As mentioned in the short terms list earlier in this book, bokeh is a word to describe the aesthetic quality of the blur that is outside the depth of field (where objects are in sharp focus). There are many factors that can contribute to good or bad bokeh. First and foremost is the lens aperture, but more specifically the shape and number of blades. Having a large number of blades, say 9 or more, and having blades that are curved will allow the lens aperture to stay perfectly round throughout the entire aperture range. If you sit down and examine an image that has small depth of field, you might start to notice shapes forming in the blur, especially when there are point-light sources in the background. The shapes and their respective borders will match the look of the aperture’s opening, so a perfectly rounded aperture will generate the same type of bokeh highlights and contribute to blur texture.
Smooth background blur.
Another aspect of bokeh is the overall smoothness of out of focus objects. For example, if a tree with empty branches is in the background of your frame, you might see just a smooth outline or one with more well defined edges and colored halos around them. That being said, the ideal bokeh is usually smooth and featureless so lenses that produce odd sharpness in blur will be undesirable. Having color halos and sharp lines in bokeh is due to the quality and design of the glass inside your lens, so when looking for a new lens, try to examine sample images to see how the blur renders.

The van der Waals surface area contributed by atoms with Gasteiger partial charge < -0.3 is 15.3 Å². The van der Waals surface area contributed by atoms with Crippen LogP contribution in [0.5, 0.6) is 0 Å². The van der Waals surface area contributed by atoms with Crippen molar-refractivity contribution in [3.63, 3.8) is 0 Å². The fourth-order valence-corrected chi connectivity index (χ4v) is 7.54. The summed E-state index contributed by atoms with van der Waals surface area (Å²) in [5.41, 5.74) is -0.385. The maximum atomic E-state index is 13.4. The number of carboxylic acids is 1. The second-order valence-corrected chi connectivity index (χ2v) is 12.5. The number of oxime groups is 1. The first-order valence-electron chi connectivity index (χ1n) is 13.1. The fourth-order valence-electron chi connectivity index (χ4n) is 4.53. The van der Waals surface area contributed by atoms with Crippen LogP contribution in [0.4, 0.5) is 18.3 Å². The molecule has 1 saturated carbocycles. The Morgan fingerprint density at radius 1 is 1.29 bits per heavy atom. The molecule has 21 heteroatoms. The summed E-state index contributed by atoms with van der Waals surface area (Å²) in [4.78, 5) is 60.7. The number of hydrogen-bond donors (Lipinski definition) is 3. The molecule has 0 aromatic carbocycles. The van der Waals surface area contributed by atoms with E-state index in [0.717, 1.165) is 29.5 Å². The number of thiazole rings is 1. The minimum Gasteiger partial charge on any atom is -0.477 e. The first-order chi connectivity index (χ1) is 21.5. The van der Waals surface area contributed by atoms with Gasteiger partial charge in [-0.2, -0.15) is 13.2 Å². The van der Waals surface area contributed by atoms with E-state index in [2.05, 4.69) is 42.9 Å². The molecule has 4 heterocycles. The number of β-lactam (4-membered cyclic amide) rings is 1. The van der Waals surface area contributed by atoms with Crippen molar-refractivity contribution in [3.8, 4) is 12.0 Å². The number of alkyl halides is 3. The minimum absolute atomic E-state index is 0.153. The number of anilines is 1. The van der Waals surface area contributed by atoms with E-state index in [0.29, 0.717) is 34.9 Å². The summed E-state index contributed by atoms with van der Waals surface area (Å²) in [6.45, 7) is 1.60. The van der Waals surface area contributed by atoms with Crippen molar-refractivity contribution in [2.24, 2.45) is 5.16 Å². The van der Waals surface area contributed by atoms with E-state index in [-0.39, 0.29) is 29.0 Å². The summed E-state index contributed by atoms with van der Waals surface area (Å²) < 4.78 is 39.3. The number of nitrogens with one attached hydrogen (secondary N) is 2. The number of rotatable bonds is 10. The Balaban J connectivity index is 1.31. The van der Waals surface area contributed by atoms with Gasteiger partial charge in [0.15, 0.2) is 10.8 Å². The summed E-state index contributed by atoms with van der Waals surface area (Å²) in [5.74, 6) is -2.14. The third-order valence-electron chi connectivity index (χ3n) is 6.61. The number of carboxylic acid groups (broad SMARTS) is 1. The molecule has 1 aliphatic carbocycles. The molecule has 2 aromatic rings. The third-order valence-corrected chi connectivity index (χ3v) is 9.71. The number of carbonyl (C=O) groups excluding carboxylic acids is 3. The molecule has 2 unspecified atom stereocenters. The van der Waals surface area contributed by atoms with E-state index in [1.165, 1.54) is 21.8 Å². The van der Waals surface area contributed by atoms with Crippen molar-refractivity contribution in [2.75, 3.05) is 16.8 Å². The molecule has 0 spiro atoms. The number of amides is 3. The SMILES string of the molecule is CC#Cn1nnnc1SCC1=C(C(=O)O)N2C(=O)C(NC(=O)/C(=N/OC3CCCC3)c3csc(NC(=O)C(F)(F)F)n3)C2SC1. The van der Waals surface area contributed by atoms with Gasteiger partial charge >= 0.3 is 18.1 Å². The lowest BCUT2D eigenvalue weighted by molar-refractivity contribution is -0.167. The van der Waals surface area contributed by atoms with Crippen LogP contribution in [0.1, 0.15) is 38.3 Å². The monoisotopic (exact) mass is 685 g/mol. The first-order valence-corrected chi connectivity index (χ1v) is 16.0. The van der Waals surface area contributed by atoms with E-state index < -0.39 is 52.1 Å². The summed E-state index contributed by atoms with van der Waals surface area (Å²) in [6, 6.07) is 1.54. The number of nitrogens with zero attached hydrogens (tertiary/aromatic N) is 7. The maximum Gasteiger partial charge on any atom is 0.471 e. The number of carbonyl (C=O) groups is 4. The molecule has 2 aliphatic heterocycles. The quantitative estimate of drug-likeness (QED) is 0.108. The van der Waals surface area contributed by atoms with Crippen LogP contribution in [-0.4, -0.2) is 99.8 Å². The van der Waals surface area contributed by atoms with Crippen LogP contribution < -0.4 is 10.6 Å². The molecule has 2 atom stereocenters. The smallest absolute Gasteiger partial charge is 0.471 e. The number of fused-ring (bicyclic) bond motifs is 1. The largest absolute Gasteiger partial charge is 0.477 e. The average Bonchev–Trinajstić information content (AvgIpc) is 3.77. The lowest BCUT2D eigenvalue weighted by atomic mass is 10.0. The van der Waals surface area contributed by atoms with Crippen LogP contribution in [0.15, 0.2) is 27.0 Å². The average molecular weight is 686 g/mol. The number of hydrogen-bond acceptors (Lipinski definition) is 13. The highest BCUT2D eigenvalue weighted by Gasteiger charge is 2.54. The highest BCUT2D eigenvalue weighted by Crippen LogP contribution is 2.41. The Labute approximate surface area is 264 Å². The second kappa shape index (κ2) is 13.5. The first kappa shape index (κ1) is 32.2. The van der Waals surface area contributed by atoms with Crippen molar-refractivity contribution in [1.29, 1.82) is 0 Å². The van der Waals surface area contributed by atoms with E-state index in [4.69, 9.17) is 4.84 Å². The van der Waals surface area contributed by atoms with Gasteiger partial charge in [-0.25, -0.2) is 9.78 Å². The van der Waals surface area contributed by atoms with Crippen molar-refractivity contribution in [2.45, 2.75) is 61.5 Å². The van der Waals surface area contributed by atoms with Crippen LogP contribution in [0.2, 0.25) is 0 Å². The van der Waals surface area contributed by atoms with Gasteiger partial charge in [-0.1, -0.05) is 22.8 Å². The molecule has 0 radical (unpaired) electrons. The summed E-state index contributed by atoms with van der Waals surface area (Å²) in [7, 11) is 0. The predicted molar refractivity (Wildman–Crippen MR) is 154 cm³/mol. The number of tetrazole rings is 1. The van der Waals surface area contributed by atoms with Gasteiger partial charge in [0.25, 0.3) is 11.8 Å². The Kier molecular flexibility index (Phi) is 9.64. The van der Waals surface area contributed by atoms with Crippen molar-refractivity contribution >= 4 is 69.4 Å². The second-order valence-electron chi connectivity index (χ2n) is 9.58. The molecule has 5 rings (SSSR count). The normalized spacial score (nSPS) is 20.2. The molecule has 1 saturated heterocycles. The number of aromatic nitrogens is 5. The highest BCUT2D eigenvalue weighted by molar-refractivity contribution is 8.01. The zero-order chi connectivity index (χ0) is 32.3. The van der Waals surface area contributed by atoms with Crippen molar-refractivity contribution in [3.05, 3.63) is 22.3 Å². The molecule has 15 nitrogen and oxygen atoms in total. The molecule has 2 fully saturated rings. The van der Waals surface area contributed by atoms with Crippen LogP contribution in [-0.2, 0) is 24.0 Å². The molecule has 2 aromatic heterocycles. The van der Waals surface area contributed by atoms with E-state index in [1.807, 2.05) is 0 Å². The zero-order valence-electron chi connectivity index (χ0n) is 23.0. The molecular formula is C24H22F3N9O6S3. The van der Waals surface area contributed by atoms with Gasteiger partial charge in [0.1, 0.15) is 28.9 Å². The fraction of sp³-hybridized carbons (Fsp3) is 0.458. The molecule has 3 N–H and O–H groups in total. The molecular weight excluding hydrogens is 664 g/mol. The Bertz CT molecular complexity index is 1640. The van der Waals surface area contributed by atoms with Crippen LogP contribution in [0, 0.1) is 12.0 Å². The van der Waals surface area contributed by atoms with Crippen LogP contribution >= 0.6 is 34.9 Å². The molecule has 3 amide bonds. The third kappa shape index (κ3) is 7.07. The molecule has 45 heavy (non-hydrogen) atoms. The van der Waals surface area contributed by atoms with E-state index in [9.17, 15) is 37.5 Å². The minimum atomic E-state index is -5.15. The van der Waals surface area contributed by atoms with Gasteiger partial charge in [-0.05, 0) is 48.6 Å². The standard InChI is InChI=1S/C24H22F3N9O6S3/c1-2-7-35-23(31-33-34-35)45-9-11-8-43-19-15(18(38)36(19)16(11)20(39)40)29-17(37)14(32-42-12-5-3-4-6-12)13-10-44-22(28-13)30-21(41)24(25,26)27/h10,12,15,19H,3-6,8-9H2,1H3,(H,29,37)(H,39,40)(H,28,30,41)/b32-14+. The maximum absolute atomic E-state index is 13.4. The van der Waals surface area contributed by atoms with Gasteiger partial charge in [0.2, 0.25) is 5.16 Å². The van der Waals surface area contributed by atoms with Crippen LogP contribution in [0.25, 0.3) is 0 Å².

The main benefit of small depth of field photography (aka. blur maximization) is that you can isolate your subject in a pocket of blur. That way, you will be able to bring out a subject’s features to their utmost in showing what you wanted to portray as the primary focus. It is simply the act of isolating to define purpose, and especially helpful in tight crowded convention situations. With a specialized lens and the right technique, you can almost literally get the subject to pop-out of the frame compared to everything else around it.
Your lens and surroundings are key to maximizing the effect. In wide open spaces or in large empty convention centers, you will be able to have blurred backgrounds just by allowing for a large emptiness behind your subject that would be situated in the foreground near you. The two simplest rules related to maximizing blur are to keep your subject close to you and keep your aperture open as wide as you can. Another trick would be to use a long telephoto lens to compress features of the image and basically enlarge the background blur so that it appears to be smoother. Take note that you are not really changing the depth of field much with the telephoto lens, but you are changing how you look at your subject.